Consider a kiosk. Some businesses have a safety communication kiosk on the plant floor or in the break room. This can be a simple table and bulletin board or a more sophisticated electronic setup where employees can make safety suggestions, read about new rules and near misses, get training updates, and read the latest safety bulletin or newsletter.


Join us on January 2 for an in-depth webinar when our presenter, a seasoned safety lawyer who has helped many companies assess OSHA activities and initiatives, will help you get a clearer sense of what will unfold in 2014 and, importantly, how to prepare. Learn More.


Safety Success Requires Listening, Too

This year and every year, having successful, compliant safety programs depends not only on communicating well with employees but also listening to safety experts to find out what OSHA’s priorities are and how they will affect you and your worksite.

We have a live webinar lined up for January 2 in which our expert, a lawyer and safety professional recognized as a national expert on occupational safety and health, will help you start the new year off right and learn what you need to know about OSHA’s 2014 enforcement agenda.

OSHA can’t inspect all 7 million workplaces under its jurisdiction. Consequently, each year the agency seeks to refocus its inspection resources in a calculated manner.

For 2014, OSHA projects that fewer employers will be inspected for safety violations so that inspectors can undertake more comprehensive investigations. The most likely targets will be refineries, chemical plants, and establishments where employees are vulnerable to workplace violence.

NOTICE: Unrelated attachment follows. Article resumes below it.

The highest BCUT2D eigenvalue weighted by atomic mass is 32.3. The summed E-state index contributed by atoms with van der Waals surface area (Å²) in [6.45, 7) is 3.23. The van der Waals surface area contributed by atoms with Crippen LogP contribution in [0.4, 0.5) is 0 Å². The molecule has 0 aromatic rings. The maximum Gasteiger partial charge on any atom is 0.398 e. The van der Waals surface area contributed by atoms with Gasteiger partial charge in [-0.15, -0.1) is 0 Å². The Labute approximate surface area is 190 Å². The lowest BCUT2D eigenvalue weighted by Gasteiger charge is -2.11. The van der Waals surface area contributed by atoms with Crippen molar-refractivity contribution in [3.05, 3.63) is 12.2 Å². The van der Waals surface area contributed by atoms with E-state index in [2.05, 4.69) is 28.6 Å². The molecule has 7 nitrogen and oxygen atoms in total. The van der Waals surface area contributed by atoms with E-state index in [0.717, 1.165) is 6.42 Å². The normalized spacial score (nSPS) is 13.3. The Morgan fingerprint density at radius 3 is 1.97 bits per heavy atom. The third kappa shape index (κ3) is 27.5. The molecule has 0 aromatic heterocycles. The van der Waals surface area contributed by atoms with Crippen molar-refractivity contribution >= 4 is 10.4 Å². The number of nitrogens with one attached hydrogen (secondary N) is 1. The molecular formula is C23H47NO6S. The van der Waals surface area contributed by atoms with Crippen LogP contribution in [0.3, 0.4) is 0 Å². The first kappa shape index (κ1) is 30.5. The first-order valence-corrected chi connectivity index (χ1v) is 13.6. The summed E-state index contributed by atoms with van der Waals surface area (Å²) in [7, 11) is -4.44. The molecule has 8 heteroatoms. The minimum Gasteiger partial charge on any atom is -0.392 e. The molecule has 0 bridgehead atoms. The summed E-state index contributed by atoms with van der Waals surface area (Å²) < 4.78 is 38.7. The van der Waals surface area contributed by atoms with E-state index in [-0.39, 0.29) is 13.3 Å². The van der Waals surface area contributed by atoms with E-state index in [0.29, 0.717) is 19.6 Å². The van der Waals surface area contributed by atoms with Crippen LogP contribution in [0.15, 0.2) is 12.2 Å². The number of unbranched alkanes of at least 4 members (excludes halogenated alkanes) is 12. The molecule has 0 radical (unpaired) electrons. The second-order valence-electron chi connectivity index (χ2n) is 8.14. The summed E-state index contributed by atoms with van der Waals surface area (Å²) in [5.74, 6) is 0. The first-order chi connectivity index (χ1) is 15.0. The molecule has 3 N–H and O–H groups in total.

2014 priorities will also include:

  • Regulatory and outreach activities, such as improving workplace safety and health by targeting the worst violators and most serious hazards
  • Greater emphasis on health hazards, including exposure to hazardous chemicals, regulatory safeguards to eliminate or reduce hazards with the broadest and most serious consequences as identified through rigorous scientific investigation, compliance assistance, and outreach to workers at greater risk—such as those with limited English proficiency and temporary workers
    Technical and compliance assistance to small businesses in high-hazard industries, are ambitious

How 2014 will actually unfold is still uncertain, but now is the time to get a sense of what to expect and when to expect it so you can gear up for compliance hurdles.

Join us for an in-depth webinar on January 2 when our presenter, a seasoned safety lawyer who has helped many companies assess OSHA activities and initiatives, will help you get a clearer sense of what will unfold in 2014 and, importantly, how to prepare.